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The Fallacy of a Christian Nation

At this moment the U.S. leads the world in the number of new COVID-19 cases. We can add this to the list that includes the highest rate of mass shootings and mass incarceration. None of these things are brag-worthy. In fact, they are shameful, as is every act of the current Administration that removes protections and rights from any group of peoples. Police violence and shootings are probably high on the list of what this country has more than other countries, too. I’m appalled any time someone insists on the U.S. being a “Christian nation.” If this were, in fact, a Christian nation we’d be in better shape. More people would be wearing masks and physical distancing out of love for neighbor if not self. We would have limited access to guns for the same reason. POC would not be incarcerated at a higher rate (and we wouldn’t have for profit prisons) because all people would be treated equally as God’s beloved children. If the U.S. were truly a Christian nation, then every Administration would be actively seeking justice and equality for every human being, not just those elevated in a society built on white supremacy.

It’s easy for some people to demand a return to our “Christian roots.” My question is when was this country actually Christian? When we were killing First Nations Peoples and stealing their lands? When we stole African peoples from their lands and enslaved them? When we indentured poor people as servants for life? When our forebears cried out for religious freedom but meant only their kind of religion? On this Fourth of July weekend look more closely at our colonial history and you will find nearly every kind of activity except the kind that is based on love of neighbor as yourself.

As people protest the wearing of masks because they have a right to do as they please, reveals the ugly underbelly of U.S. history. The narcissistic insistence of individual “rights” over the well-being of many is pervasive and far from new. The same people who refuse to wear a mask and continue to denounce science will also cling to Jesus words – “Come to me, all you that are weary and are carrying heavy burdens, and I will give you rest.”  These words can be used to enhance the perceived difficulty encountered when advocating for individual rights. They are comforting for those who think they are afflicted. However, if you read further, these words are not so easy and ought not to be used to affirm one’s weariness so readily.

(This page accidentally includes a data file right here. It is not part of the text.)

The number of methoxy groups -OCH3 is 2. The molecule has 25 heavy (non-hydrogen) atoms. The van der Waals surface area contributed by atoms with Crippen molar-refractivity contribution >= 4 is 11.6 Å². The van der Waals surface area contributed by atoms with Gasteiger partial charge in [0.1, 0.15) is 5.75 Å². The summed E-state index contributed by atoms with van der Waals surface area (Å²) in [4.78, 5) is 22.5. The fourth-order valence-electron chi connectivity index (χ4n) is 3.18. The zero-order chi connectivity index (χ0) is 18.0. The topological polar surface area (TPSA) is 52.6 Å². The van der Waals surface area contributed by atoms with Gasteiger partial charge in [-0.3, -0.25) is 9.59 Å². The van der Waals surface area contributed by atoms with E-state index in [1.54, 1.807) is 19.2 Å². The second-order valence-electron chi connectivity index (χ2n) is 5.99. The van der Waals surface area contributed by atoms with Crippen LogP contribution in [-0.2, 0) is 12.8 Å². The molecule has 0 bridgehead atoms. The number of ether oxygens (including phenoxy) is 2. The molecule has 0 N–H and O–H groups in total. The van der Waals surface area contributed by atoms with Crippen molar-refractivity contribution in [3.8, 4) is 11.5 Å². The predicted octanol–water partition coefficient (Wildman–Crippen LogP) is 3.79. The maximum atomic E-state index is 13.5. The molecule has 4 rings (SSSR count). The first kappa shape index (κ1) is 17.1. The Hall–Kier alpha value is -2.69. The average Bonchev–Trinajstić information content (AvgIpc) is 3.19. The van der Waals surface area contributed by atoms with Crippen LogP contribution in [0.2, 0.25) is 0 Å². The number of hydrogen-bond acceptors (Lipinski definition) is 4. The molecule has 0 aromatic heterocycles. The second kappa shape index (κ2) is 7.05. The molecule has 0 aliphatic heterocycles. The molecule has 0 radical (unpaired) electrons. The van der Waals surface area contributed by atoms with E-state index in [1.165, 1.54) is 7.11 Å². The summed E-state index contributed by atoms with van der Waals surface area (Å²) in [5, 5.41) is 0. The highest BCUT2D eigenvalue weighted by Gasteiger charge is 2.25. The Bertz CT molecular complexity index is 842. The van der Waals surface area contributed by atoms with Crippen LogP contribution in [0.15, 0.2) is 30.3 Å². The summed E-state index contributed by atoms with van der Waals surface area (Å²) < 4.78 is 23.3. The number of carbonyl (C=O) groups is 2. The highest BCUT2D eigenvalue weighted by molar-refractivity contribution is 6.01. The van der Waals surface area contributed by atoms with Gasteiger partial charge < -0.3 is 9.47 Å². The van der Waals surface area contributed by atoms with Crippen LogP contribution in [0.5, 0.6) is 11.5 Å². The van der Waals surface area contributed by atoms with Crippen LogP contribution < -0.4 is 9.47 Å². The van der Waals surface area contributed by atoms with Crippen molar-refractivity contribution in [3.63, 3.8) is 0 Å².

The very next line is, “Take my yoke upon you, and learn from me; for I am gentle and humble in heart, and you will find rest for your souls.” This is where it gets real. To take the yoke of Christ upon one’s self is not as simple as it might sound. To be yoked to Christ is to be yoked to Divine Love. To be yoked to Christ is to serve the greater good rather than one’s own ego. To be yoked to Christ means to learn to live as Jesus did—speaking truth to power, healing the broken, and welcoming the outcast. To be yoked to Christ is to embody Jesus’ gentleness and humility. Only then will we find rest for our souls. Before the rest comes, there is work to do.

For those of us on the progressive side of things, this caution is for us as well. We may not be advocating for a “Christian nation,” though I wonder if we are really wanting to uproot white supremacy from all of our social structures. We can easily name the wrongs committed by those on the other side of the theological divide. However, are we able to admit to the wrongs we have committed? Are we able to say that we are afraid to live in a country without a police force that grew out of slave catching? Are we able to say that we are reluctant to let go of the fears and prejudices that have kept us benefiting from racism? Are we able to say that we afraid of what we will lose if all our neighbors have the same privileges we now enjoy? Can we confess our sins of complicity and reluctance to change everything for the sake of all our neighbors?

Before we give in to the sentimentality that glosses over Jesus’ invitation to live as he did, to love as he did, and rest in that, we have work to do. To be yoked to Christ is to bear the burden of the work that remains before us, to do our equal share. Are we truly yoked to Christ? Or do we just want to rest and avoid the deep weariness that comes from working toward a future that can actually say that there is justice and liberty for all?

RCL – Year A – Fifth Sunday after Pentecost – July 5, 2020
Genesis 24:34-38, 42-49, 58-67
Psalm 45:10-17 or Song of Solomon 2:8-13 or
Zechariah 9:9-12 with Psalm 145:8-14
Romans 7:15-25a
Matthew 11:16-19, 25-30

Photo: CC0image by free-photos

By rachaelkeefe

Hi. I am a pastor, an author, a painter, and a poet. Find out more about all of my work, including spiritual direction and suicide prevention, on my website (BeachTheology.com).

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